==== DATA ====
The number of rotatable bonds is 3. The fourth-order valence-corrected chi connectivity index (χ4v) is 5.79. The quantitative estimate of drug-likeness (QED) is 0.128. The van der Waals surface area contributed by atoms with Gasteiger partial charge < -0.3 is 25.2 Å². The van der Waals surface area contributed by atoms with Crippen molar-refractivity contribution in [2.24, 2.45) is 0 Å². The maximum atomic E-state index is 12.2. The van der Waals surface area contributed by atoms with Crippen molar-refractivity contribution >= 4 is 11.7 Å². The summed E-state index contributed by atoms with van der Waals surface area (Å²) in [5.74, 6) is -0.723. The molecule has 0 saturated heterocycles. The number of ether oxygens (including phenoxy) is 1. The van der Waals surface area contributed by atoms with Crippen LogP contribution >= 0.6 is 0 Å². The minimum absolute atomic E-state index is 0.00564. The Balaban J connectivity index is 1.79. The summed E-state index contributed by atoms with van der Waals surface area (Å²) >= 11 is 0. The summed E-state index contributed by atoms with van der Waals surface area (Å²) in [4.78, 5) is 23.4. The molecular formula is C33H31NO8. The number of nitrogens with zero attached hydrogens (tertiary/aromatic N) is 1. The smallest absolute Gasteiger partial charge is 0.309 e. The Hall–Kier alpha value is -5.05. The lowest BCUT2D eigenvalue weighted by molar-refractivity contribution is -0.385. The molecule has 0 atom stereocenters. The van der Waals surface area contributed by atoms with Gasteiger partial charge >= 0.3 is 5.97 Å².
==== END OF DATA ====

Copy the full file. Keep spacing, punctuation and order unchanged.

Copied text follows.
The number of rotatable bonds is 3. The fourth-order valence-corrected chi connectivity index (χ4v) is 5.79. The quantitative estimate of drug-likeness (QED) is 0.128. The van der Waals surface area contributed by atoms with Gasteiger partial charge < -0.3 is 25.2 Å². The van der Waals surface area contributed by atoms with Crippen molar-refractivity contribution in [2.24, 2.45) is 0 Å². The maximum atomic E-state index is 12.2. The van der Waals surface area contributed by atoms with Crippen molar-refractivity contribution >= 4 is 11.7 Å². The summed E-state index contributed by atoms with van der Waals surface area (Å²) in [5.74, 6) is -0.723. The molecule has 0 saturated heterocycles. The number of ether oxygens (including phenoxy) is 1. The van der Waals surface area contributed by atoms with Crippen LogP contribution >= 0.6 is 0 Å². The minimum absolute atomic E-state index is 0.00564. The Balaban J connectivity index is 1.79. The summed E-state index contributed by atoms with van der Waals surface area (Å²) >= 11 is 0. The summed E-state index contributed by atoms with van der Waals surface area (Å²) in [4.78, 5) is 23.4. The molecular formula is C33H31NO8. The number of nitrogens with zero attached hydrogens (tertiary/aromatic N) is 1. The smallest absolute Gasteiger partial charge is 0.309 e. The Hall–Kier alpha value is -5.05. The lowest BCUT2D eigenvalue weighted by molar-refractivity contribution is -0.385. The molecule has 0 atom stereocenters. The van der Waals surface area contributed by atoms with Gasteiger partial charge >= 0.3 is 5.97 Å².